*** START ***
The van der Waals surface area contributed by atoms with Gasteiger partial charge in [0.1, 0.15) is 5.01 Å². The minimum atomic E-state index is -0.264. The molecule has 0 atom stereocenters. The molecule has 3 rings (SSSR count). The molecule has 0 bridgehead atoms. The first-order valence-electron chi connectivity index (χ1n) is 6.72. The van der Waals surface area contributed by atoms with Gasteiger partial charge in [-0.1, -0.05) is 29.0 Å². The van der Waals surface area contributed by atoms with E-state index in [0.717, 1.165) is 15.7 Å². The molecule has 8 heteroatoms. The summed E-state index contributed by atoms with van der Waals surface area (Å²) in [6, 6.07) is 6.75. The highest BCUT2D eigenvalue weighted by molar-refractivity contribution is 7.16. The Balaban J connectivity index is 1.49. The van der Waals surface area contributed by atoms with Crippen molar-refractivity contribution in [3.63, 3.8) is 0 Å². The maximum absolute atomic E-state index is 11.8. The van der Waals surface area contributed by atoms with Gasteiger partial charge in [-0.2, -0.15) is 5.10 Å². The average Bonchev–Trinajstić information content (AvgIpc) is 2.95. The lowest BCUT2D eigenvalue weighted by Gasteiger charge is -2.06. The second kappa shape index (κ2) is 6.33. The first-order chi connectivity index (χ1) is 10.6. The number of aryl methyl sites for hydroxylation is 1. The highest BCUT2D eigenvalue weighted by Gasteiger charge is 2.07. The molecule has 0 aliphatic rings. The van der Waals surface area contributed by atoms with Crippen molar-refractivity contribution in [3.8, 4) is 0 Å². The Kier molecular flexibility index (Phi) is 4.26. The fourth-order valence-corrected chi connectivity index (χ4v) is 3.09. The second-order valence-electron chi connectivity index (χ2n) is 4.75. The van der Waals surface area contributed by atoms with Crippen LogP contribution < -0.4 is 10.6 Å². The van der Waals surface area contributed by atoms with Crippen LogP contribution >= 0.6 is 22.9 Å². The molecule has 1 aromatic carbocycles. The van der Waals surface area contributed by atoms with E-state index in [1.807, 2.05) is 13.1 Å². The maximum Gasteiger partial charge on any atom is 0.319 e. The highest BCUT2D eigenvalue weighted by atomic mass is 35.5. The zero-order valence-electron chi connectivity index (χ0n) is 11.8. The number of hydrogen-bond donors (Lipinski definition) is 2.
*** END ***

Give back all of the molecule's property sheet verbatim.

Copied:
The van der Waals surface area contributed by atoms with Gasteiger partial charge in [0.1, 0.15) is 5.01 Å². The minimum atomic E-state index is -0.264. The molecule has 0 atom stereocenters. The molecule has 3 rings (SSSR count). The molecule has 0 bridgehead atoms. The first-order valence-electron chi connectivity index (χ1n) is 6.72. The van der Waals surface area contributed by atoms with Gasteiger partial charge in [-0.1, -0.05) is 29.0 Å². The van der Waals surface area contributed by atoms with E-state index in [0.717, 1.165) is 15.7 Å². The molecule has 8 heteroatoms. The summed E-state index contributed by atoms with van der Waals surface area (Å²) in [6, 6.07) is 6.75. The highest BCUT2D eigenvalue weighted by molar-refractivity contribution is 7.16. The Balaban J connectivity index is 1.49. The van der Waals surface area contributed by atoms with Crippen molar-refractivity contribution in [3.63, 3.8) is 0 Å². The maximum absolute atomic E-state index is 11.8. The van der Waals surface area contributed by atoms with Gasteiger partial charge in [-0.2, -0.15) is 5.10 Å². The average Bonchev–Trinajstić information content (AvgIpc) is 2.95. The lowest BCUT2D eigenvalue weighted by Gasteiger charge is -2.06. The second kappa shape index (κ2) is 6.33. The first-order chi connectivity index (χ1) is 10.6. The number of aryl methyl sites for hydroxylation is 1. The highest BCUT2D eigenvalue weighted by Gasteiger charge is 2.07. The molecule has 0 aliphatic rings. The van der Waals surface area contributed by atoms with Crippen molar-refractivity contribution in [3.8, 4) is 0 Å². The Kier molecular flexibility index (Phi) is 4.26. The fourth-order valence-corrected chi connectivity index (χ4v) is 3.09. The second-order valence-electron chi connectivity index (χ2n) is 4.75. The van der Waals surface area contributed by atoms with Crippen LogP contribution < -0.4 is 10.6 Å². The van der Waals surface area contributed by atoms with Crippen LogP contribution >= 0.6 is 22.9 Å². The molecule has 1 aromatic carbocycles. The van der Waals surface area contributed by atoms with E-state index in [1.807, 2.05) is 13.1 Å². The maximum Gasteiger partial charge on any atom is 0.319 e. The highest BCUT2D eigenvalue weighted by atomic mass is 35.5. The zero-order valence-electron chi connectivity index (χ0n) is 11.8. The number of hydrogen-bond donors (Lipinski definition) is 2.